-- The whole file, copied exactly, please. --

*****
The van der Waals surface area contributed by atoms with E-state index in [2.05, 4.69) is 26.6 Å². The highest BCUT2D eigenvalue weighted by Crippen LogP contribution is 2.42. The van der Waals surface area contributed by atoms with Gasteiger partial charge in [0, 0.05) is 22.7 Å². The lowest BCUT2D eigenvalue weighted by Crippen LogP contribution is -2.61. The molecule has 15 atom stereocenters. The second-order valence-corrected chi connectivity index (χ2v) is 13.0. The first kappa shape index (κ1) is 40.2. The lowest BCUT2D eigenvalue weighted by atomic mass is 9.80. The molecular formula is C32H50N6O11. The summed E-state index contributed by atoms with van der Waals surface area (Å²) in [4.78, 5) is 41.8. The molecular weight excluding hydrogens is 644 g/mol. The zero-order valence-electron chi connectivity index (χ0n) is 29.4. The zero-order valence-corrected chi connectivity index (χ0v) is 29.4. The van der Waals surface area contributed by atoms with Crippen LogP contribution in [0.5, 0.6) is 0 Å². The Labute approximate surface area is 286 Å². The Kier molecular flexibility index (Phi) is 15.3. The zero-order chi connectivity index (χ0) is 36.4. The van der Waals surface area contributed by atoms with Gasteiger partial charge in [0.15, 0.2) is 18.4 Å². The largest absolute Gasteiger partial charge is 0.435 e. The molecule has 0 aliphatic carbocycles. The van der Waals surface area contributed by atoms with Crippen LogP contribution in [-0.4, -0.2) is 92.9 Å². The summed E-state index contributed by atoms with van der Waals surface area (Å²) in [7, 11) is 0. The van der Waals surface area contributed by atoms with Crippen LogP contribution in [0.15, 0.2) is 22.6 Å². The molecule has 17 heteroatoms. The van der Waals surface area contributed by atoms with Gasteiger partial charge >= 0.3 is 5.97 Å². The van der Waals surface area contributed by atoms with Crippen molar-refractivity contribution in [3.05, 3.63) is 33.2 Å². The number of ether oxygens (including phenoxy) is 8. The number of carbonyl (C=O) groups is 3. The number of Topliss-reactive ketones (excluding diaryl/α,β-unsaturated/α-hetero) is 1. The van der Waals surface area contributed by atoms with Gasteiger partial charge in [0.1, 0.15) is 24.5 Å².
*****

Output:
The van der Waals surface area contributed by atoms with E-state index in [2.05, 4.69) is 26.6 Å². The highest BCUT2D eigenvalue weighted by Crippen LogP contribution is 2.42. The van der Waals surface area contributed by atoms with Gasteiger partial charge in [0, 0.05) is 22.7 Å². The lowest BCUT2D eigenvalue weighted by Crippen LogP contribution is -2.61. The molecule has 15 atom stereocenters. The second-order valence-corrected chi connectivity index (χ2v) is 13.0. The first kappa shape index (κ1) is 40.2. The lowest BCUT2D eigenvalue weighted by atomic mass is 9.80. The molecular formula is C32H50N6O11. The summed E-state index contributed by atoms with van der Waals surface area (Å²) in [4.78, 5) is 41.8. The molecular weight excluding hydrogens is 644 g/mol. The zero-order valence-electron chi connectivity index (χ0n) is 29.4. The zero-order valence-corrected chi connectivity index (χ0v) is 29.4. The van der Waals surface area contributed by atoms with Crippen LogP contribution in [0.5, 0.6) is 0 Å². The Labute approximate surface area is 286 Å². The Kier molecular flexibility index (Phi) is 15.3. The zero-order chi connectivity index (χ0) is 36.4. The van der Waals surface area contributed by atoms with Gasteiger partial charge in [0.15, 0.2) is 18.4 Å². The largest absolute Gasteiger partial charge is 0.435 e. The molecule has 0 aliphatic carbocycles. The van der Waals surface area contributed by atoms with Crippen LogP contribution in [-0.4, -0.2) is 92.9 Å². The summed E-state index contributed by atoms with van der Waals surface area (Å²) in [7, 11) is 0. The van der Waals surface area contributed by atoms with Crippen LogP contribution in [0.15, 0.2) is 22.6 Å². The molecule has 17 heteroatoms. The van der Waals surface area contributed by atoms with Gasteiger partial charge >= 0.3 is 5.97 Å². The van der Waals surface area contributed by atoms with Crippen molar-refractivity contribution in [3.05, 3.63) is 33.2 Å². The number of ether oxygens (including phenoxy) is 8. The number of carbonyl (C=O) groups is 3. The number of Topliss-reactive ketones (excluding diaryl/α,β-unsaturated/α-hetero) is 1. The van der Waals surface area contributed by atoms with Gasteiger partial charge in [0.1, 0.15) is 24.5 Å².